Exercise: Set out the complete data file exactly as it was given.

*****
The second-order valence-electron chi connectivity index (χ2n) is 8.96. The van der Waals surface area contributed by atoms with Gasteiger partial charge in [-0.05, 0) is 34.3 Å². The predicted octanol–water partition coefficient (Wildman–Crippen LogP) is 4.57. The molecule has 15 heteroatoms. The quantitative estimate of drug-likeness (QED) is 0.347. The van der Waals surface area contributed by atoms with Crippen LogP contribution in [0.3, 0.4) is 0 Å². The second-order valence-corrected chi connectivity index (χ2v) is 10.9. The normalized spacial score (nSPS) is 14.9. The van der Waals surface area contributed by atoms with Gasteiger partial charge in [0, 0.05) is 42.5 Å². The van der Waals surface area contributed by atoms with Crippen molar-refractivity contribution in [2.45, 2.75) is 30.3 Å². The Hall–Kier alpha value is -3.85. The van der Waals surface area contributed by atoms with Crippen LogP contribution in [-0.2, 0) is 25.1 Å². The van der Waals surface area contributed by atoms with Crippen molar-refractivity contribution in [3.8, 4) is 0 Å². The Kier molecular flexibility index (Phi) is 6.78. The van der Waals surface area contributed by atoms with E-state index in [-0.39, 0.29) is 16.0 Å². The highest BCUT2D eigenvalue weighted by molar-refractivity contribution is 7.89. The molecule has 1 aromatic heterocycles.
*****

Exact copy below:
The second-order valence-electron chi connectivity index (χ2n) is 8.96. The van der Waals surface area contributed by atoms with Gasteiger partial charge in [-0.05, 0) is 34.3 Å². The predicted octanol–water partition coefficient (Wildman–Crippen LogP) is 4.57. The molecule has 15 heteroatoms. The quantitative estimate of drug-likeness (QED) is 0.347. The van der Waals surface area contributed by atoms with Crippen LogP contribution in [0.3, 0.4) is 0 Å². The second-order valence-corrected chi connectivity index (χ2v) is 10.9. The normalized spacial score (nSPS) is 14.9. The van der Waals surface area contributed by atoms with Gasteiger partial charge in [0, 0.05) is 42.5 Å². The van der Waals surface area contributed by atoms with Crippen molar-refractivity contribution in [2.45, 2.75) is 30.3 Å². The Hall–Kier alpha value is -3.85. The van der Waals surface area contributed by atoms with Crippen LogP contribution in [-0.2, 0) is 25.1 Å². The van der Waals surface area contributed by atoms with Crippen molar-refractivity contribution in [3.8, 4) is 0 Å². The Kier molecular flexibility index (Phi) is 6.78. The van der Waals surface area contributed by atoms with E-state index in [-0.39, 0.29) is 16.0 Å². The highest BCUT2D eigenvalue weighted by molar-refractivity contribution is 7.89. The molecule has 1 aromatic heterocycles.